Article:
Getting the particles to stick together is known as coagulation, which is achieved by adding chemicals (coagulants) to water. Coagulation is the first and most important step of drinking water treatment, because the efficiency of every subsequent process is directly dependent on the efficiency of coagulation.

The great difficulty with optimizing coagulation for drinking water is there are at least 15 variables that impact the performance of the process. The variables include everything from water chemistry, to weather, to pH levels, to the individual characteristics of each treatment plant, and all of these variables change constantly.

“Most of the coagulation studies done in the past were either site-specific or focused on one variable, and hence did not apply to most real-world conditions,” Alansari said. “Developing a universal and practical model of coagulation has been a near-impossible task, because of the chemical complexity of water and the sheer number of factors and their interactions that determine the performance of the coagulant.”

To succeed where others had failed, Alansari first designed and built a jar-test apparatus that better mimics water-treatment plants by including sedimentation and filtration stages. The apparatus has six side-by-side jar sections, which allows variables to be adjusted in each and results compared immediately.

“I had to kind of reinvent how we do jar testing,” Alansari said. “A traditional jar test didn’t include a filtration stage, and if you base results off just settling, you can’t determine the most-effective chemical treatment. My setup represents everything that goes on in a treatment plant.”

Using the new jar-test method, Alansari concentrated on analyzing six of the primary water-treatment variables. This research of varying one factor at a time in side-by-side tests created massive amounts of data. The second phase of Alansari’s research was the even more complex task of turning the data into usable information for determining coagulation optimization.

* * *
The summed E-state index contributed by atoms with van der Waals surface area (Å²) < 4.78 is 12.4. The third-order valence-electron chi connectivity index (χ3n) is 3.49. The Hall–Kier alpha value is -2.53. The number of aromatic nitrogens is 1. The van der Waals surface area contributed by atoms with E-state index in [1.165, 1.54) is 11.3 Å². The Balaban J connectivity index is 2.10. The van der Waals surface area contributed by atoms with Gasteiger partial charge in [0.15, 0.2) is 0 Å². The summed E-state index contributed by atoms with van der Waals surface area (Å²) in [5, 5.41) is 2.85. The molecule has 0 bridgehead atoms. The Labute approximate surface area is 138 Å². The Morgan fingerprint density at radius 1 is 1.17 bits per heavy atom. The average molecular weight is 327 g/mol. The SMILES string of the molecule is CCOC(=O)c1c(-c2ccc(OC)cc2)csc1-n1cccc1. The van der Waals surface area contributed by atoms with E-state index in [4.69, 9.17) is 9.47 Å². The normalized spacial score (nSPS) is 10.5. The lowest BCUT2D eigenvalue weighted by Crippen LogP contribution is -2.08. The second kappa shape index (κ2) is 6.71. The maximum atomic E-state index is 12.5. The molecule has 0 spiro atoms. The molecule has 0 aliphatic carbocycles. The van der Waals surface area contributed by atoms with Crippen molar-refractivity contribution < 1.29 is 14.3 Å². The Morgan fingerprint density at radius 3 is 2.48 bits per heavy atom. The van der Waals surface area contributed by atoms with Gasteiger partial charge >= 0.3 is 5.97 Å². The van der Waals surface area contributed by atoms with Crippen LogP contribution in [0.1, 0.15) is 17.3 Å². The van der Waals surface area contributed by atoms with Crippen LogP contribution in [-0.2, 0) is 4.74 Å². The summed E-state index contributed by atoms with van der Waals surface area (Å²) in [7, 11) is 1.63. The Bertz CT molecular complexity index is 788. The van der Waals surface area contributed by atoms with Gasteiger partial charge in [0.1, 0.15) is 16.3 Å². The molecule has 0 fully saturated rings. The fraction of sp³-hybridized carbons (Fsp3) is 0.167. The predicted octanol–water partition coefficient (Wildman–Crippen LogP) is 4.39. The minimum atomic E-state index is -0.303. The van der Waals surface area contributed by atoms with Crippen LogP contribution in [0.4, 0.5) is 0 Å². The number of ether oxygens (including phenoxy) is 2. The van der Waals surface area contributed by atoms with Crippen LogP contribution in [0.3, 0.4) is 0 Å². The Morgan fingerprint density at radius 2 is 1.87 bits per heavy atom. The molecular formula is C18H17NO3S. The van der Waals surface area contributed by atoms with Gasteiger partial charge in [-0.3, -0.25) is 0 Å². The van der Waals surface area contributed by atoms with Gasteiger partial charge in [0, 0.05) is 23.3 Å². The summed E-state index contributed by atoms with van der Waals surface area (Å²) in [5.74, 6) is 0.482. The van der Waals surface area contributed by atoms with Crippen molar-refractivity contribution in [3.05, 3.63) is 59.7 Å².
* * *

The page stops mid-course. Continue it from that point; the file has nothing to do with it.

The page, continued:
“Where Amir shines is when he comes up against a project that is almost impossible to solve,” said Amburgey. “And Amir is a little modest. He took on a project that had never been solved, which is to model coagulation. It is a very complicated process, and prior to Amir nobody could figure it out.”

Along with building the jar-test system, another key element in Alansari’s research was to make his own synthetic (manmade) water. By creating 16 different types of synthetic water, Alansari was able to mimic streams, lakes and other water systems. The synthetic water was made by starting with ultrapure water and then adding contaminants and adjusting pH levels. The synthetic water allowed Alansari to precisely control variables, as opposed to using samples taken from actual lakes and streams.